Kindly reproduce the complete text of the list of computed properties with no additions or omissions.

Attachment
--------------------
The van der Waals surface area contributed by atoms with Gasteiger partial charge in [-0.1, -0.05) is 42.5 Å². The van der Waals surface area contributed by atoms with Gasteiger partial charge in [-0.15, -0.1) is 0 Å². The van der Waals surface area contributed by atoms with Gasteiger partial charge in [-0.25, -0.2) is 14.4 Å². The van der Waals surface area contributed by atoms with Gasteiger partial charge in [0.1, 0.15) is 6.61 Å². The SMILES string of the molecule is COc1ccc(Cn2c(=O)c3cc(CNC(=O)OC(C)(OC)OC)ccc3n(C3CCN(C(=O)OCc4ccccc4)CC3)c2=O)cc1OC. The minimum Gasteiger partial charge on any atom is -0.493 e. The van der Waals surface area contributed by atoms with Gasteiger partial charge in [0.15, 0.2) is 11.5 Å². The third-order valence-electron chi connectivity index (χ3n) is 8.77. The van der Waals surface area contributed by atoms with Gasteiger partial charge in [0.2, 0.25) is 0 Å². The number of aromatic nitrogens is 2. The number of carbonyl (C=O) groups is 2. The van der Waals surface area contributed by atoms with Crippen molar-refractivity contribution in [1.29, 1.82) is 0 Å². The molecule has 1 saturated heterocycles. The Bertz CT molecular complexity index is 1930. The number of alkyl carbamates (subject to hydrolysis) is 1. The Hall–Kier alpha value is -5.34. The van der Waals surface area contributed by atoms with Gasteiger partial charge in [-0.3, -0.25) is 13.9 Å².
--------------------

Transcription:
The van der Waals surface area contributed by atoms with Gasteiger partial charge in [-0.1, -0.05) is 42.5 Å². The van der Waals surface area contributed by atoms with Gasteiger partial charge in [-0.15, -0.1) is 0 Å². The van der Waals surface area contributed by atoms with Gasteiger partial charge in [-0.25, -0.2) is 14.4 Å². The van der Waals surface area contributed by atoms with Gasteiger partial charge in [0.1, 0.15) is 6.61 Å². The SMILES string of the molecule is COc1ccc(Cn2c(=O)c3cc(CNC(=O)OC(C)(OC)OC)ccc3n(C3CCN(C(=O)OCc4ccccc4)CC3)c2=O)cc1OC. The minimum Gasteiger partial charge on any atom is -0.493 e. The van der Waals surface area contributed by atoms with Gasteiger partial charge in [0.15, 0.2) is 11.5 Å². The third-order valence-electron chi connectivity index (χ3n) is 8.77. The van der Waals surface area contributed by atoms with Gasteiger partial charge in [0.2, 0.25) is 0 Å². The number of aromatic nitrogens is 2. The number of carbonyl (C=O) groups is 2. The van der Waals surface area contributed by atoms with Crippen molar-refractivity contribution in [1.29, 1.82) is 0 Å². The molecule has 1 saturated heterocycles. The Bertz CT molecular complexity index is 1930. The number of alkyl carbamates (subject to hydrolysis) is 1. The Hall–Kier alpha value is -5.34. The van der Waals surface area contributed by atoms with Gasteiger partial charge in [-0.3, -0.25) is 13.9 Å².